Law Firms or individual attorneys for many reasons either own or help manage other businesses that they do legal work for.  While the relationship is likely mutually beneficial to the law firm and the business there are minefields that law firms and their ‘clients’ need to be aware for this common attorney malpractice insurance policy exclusion.  In general malpractice insurance companies have language in their policies that exclude coverage for entities that are owned or controlled by the law firm.

The US 11th Circuit just issued a ruling that upheld a lower court ruling that Twin City Insurance (Subsidiarity of The Hartford), malpractice insurance policy did not have to pay for the insured bankrupt law firm (Able Band Charted) $7 Million in legal expenses because the law firm was being sued by an investment company (Coast Investment Group) whose manager was a partner at Able Band.

The underlying suit involved $25 million Coast Investment lost on an investment deal.  The ruling leaves Coast Investment on the hook for $7 million on assigned legal expenses from Able Band.

Attorney professional liability insurance policies are not standard.  Making the assumption that every Attorney Malpractice Insurance policy is the same; as the saying goes will make an “Ass out of You”.   Worse yet, if a claim is reported on an excluded item, you will get a response from the malpractice insurance carrier’s claims department that there is ‘no’ coverage.  This is the worse time to find out about a policy exclusion.  An insurance policy is nothing more than a contract, so for an attorney to go to court and argue that they did not read the contract and/or did not understand the contract will not go very far.

A thorough reading of the Twin City Lawyer Professional Liability Insurance policy would have pointed out a couple of very common exclusions:

1.       Officer and directorship exclusions-Most policies have some sort of exclusion for attorneys that serve on clients boards or are offices of a client entity.  It is important to carefully read this common exclusion.  Some policies exclude any work done for a client that an attorney is an officer or director.  Others malpractice polices may only exclude coverage if the attorney is actively involved with managing the business.  In some cases the coverage exclusion is just for the one attorney.  In other cases it is for the entire firm.  Even if the exclusion does not exclude the work the firm does for the client, it is no substitute for having an Officers and Directors Policy (D&O Insurance).  A malpractice policy will only cover legal work.  Many liability issues that could come up with an attorney being and officer or director are not legal work and not covered under the attorney malpractice policy.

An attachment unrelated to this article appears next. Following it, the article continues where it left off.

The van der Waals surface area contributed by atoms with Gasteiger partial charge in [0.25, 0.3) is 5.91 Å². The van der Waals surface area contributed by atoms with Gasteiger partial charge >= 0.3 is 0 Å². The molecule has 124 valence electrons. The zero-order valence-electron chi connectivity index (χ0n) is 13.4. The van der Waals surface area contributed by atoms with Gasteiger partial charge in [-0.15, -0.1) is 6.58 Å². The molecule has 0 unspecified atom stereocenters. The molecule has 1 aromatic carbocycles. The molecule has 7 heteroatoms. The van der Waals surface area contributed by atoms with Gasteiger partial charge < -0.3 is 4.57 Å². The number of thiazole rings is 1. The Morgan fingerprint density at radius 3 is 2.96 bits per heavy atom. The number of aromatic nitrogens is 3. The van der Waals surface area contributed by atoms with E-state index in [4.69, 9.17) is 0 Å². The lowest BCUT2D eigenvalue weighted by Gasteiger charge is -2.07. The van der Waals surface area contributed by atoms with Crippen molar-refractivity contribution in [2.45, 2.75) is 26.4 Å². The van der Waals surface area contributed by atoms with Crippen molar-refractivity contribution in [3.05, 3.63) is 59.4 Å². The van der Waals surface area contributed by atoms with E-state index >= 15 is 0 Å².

2.       Closely held entities or attorney owned entities may be excluded-Most policies have some exclusion for owned entities.  It can be a percentage of ownership either individually or collectively with the firm’s attorneys and/or family.  Or might be an exclusion for managing the business.  Given these variables, one attorney malpractice policy could provide coverage where another malpractice policy will exclude coverage.


In addition to the policy exclusion section of the Attorney Malpractice policy, insureds need looked for exclusions in the insuring agreement, policy definitions, additional coverages, endorsements, and/or policy sub limits:

1.       The Insuring agreement likely will not specifically “exclude” coverage but can carve out certain perils from coverage. 

2.       Additional Coverages may sound like it is providing additional policy coverages, and while this may be true.  It is also the section where malpractice carriers will “sublimit” certain exposures to very low limits.  It effectively limits coverage.

3.       The policy definitions are another area where policy “exclusions” are found by defining what something is or is not.

4.       Endorsements attached to policies are another place where an underwriter can easily restrict coverage.  Specific entity exclusions, attorney exclusions, and fee suit exclusions are common examples of policy exclusions endorsements.   “Top Sheeting” an endorsements by assuming that the heading contains the actual meaning of the endorsement is a big mistake.  Thoroughly read all policy endorsements.

5.       Finally some policies will have specific sub limit sections.  Again not quite an exclusion, but it may restrict coverage to a much lower limit.  An example of this would be a “class action” sublimit that may restrict coverage to $100,000 limit, even though the policy limits are $5,000,000.

For those law firms that frequently shop their coverage for the best price, there is no standard attorney malpractice policy.  Before moving from one malpractice insurance carrier to another, if you have entity relationships, make sure that these relationships are covered as intended.  You do not know what is covered, until you have found all of the policy exclusions.  Do not wait until you report an attorney malpractice claim to find out that coverage was excluded.  

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